According to the webpage, the Don Freeman Work-In-Progress Grants are available to all members of the SCBWI, regardless of membership level, who are working on a picture book or their portfolio. They are not available for projects on which there is already a contract.
Two grants of $1,000 each will be awarded annually. One grant to a published illustrator and one to an pre-published illustrator. The money may be used in any way to help you complete your project. Acceptable uses include: purchasing art supplies, enrollment in workshops or conferences, courses in advanced illustrating or writing techniques, travel for research or to expose work to publishers/art directors, or childcare.
Enrolment is open and ends on March 31, 2017. Visit the webpage to for complete information and guidelines to submit. As always, good luck.
Please note, these are solely my thoughts and nothing more. But, I had to share, regardless of how shallow my readers might think me to be. Recently I got asked to select a free book from a publisher to read. It was my choice, so I could’ve selected anything. I was slightly familiar with the publisher, since I know someone that edits for them. Thus, I was thrilled to take my freebie! (Besides…booooooks people!)
Now, we’ve all heard the phrase “don’t judge a book by its cover”. And sure, this holds true for many things, especially humans. But in marketing, what’s in front of a consumer must be visually stimulating. And I confess, I am a consumer that needs roused to pick up a book before I’ve ever read the blurb. But from a marketing standpoint, this is just smart business!
So, imagine my dismay as I perused unpleasant cover art from various titles to select my awarded freebie. Most looked cheaply done or simply didn’t mesh with the title. And forgive me for this, but I judge the lack of detail given to a book’s cover as indication of the lack of editing probably given to the story. My eyes will roam over the cover and move along to the next. And with technology today, there simply isn’t a good reason to have bad cover art!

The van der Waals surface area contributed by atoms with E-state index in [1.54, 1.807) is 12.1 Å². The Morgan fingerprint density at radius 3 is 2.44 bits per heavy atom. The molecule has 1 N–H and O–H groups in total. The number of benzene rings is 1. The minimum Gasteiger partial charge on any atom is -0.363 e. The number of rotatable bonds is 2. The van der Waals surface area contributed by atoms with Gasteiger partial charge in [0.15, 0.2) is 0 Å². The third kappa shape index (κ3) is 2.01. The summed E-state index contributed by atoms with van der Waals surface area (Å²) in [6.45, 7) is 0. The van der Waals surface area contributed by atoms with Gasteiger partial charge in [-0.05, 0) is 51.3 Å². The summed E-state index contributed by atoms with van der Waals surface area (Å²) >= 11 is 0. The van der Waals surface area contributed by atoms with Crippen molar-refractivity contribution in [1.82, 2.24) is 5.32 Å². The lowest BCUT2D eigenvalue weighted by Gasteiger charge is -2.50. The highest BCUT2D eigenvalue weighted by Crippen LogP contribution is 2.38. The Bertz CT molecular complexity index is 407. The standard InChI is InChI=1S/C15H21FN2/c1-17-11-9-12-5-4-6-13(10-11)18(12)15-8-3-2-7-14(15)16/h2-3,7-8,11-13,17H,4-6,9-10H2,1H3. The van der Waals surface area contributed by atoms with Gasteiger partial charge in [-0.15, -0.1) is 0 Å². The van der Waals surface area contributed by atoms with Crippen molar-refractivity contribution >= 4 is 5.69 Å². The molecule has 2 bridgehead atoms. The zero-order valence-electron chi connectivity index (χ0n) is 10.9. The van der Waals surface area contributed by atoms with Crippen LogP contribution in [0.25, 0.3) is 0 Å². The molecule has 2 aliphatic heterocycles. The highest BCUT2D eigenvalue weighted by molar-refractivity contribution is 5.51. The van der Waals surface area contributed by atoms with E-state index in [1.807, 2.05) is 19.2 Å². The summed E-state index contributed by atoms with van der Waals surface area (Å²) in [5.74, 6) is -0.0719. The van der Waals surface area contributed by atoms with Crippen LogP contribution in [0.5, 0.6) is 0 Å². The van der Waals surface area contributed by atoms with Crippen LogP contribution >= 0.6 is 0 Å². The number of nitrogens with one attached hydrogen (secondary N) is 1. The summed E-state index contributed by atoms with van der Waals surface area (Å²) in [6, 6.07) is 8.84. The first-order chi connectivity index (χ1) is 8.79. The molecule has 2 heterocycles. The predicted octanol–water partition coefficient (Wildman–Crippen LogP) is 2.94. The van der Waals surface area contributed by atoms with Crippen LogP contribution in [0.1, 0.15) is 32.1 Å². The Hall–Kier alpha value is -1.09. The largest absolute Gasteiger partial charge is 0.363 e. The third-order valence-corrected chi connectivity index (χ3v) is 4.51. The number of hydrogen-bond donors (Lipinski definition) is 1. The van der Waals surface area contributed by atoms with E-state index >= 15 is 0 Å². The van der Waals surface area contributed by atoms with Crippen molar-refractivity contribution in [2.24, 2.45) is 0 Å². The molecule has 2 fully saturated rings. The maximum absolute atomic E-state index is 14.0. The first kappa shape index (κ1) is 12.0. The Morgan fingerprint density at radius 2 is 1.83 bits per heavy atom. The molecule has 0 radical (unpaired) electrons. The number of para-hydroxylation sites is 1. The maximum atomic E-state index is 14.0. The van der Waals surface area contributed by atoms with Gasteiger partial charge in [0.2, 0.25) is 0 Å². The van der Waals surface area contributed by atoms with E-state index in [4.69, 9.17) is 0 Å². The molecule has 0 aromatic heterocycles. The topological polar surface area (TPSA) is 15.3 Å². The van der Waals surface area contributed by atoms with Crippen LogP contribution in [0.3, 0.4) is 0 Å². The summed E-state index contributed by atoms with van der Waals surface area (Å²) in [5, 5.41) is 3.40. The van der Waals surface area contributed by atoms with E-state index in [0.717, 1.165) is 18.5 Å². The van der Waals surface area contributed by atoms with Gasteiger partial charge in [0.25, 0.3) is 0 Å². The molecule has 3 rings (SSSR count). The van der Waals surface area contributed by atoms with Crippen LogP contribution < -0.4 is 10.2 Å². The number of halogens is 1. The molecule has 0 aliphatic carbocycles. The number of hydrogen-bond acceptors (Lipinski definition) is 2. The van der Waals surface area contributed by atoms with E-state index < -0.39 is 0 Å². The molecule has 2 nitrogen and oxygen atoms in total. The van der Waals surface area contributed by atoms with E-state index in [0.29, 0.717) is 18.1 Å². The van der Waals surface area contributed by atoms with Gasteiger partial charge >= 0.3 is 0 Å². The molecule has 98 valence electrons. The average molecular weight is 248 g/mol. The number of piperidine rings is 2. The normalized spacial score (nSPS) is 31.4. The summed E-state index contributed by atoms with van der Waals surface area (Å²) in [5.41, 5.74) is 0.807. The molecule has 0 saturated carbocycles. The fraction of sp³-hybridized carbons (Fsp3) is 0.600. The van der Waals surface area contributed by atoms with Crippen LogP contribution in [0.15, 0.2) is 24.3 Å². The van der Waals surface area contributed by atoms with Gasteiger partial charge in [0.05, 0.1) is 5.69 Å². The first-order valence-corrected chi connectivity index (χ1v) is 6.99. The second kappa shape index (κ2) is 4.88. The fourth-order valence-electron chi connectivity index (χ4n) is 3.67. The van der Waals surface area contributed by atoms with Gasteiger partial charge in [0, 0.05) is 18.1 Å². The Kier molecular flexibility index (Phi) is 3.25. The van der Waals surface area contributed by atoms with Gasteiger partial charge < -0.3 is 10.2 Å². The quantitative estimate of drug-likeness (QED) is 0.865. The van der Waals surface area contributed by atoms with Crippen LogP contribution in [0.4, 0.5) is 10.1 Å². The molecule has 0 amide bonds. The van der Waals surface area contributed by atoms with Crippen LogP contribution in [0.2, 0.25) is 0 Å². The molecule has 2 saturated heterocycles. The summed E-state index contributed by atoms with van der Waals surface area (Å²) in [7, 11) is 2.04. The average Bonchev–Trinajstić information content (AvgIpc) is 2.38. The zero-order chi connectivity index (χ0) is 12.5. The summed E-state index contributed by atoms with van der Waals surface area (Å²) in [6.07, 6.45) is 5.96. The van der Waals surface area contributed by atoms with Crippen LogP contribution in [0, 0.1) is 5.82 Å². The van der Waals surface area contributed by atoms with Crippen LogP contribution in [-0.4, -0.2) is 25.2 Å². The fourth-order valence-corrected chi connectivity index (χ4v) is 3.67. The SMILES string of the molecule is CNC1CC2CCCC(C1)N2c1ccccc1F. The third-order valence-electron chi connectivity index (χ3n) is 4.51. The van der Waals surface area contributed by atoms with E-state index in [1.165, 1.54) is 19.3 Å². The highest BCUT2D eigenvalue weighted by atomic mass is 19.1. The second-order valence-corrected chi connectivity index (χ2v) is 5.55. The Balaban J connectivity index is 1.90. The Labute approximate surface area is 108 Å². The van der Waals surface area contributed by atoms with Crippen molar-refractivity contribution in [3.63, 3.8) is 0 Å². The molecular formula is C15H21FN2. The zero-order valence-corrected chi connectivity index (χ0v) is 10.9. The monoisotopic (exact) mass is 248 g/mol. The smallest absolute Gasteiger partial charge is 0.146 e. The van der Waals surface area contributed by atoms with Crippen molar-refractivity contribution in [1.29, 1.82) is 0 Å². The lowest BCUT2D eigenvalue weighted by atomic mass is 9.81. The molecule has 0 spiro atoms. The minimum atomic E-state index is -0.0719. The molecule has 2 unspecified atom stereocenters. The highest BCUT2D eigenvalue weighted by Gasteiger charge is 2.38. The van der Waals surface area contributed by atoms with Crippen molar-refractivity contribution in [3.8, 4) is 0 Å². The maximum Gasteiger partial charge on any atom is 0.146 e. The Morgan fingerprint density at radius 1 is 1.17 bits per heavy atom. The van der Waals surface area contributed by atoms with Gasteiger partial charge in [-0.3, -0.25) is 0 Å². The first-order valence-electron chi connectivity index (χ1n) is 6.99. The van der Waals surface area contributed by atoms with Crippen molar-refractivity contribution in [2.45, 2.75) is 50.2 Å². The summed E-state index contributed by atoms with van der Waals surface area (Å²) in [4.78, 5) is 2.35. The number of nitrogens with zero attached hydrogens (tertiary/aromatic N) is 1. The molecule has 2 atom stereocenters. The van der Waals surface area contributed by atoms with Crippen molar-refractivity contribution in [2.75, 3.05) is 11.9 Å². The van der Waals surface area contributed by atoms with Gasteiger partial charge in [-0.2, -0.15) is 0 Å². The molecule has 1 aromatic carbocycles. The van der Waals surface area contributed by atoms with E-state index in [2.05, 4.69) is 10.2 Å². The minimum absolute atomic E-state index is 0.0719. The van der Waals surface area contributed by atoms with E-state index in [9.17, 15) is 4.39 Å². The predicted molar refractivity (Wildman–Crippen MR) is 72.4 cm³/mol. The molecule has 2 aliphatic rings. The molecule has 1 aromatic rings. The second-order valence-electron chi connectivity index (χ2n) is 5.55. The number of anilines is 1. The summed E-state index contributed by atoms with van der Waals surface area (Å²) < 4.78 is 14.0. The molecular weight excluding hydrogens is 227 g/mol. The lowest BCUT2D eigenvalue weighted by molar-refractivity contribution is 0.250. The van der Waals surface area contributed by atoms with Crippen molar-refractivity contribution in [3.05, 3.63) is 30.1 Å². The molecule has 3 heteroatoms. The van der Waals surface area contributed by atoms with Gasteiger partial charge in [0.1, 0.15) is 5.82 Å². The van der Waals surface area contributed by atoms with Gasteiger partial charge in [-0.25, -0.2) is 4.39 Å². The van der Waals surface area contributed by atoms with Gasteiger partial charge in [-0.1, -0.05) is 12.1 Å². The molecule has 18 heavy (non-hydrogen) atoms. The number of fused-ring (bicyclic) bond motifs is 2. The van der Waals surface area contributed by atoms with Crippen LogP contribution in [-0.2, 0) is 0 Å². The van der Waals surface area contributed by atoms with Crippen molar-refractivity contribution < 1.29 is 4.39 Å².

As authors, we don’t always have control over the cover art, but I’d stress to stand ground when something seems extremely off or comes across cheap in appearance. Should a writer want a lovely embracing couple on their horror book? No, this would lead readers to think it’s a love story and could result in bad reviews from romance readers. And authors wouldn’t want a picture of an ocean if their entire story is set within a magical forest. Why would authors expect anything less than perfect for their book baby? This is even more important for authors self publishing. Take the same amount of time on the cover art as you spend on editing. If you hire out the art, be sure to check previous work before settling on the artist or company. This is about proper marketing. Give the reader a reason to pick up the book BEFORE they’ve read the blurb!
The World Illustration Awards are open to illustrators in any country working in any medium or context. Work must be entered as either a New Talent entry or a Professional entry. There are eight categories for works to be submitted. However, keep in mind there is an entry fee for this contest.
All submissions should be completed by Monday, February 6, 2017. All category winners will receive a complimentary software package from the Design Category sponsor, Affinity Designer.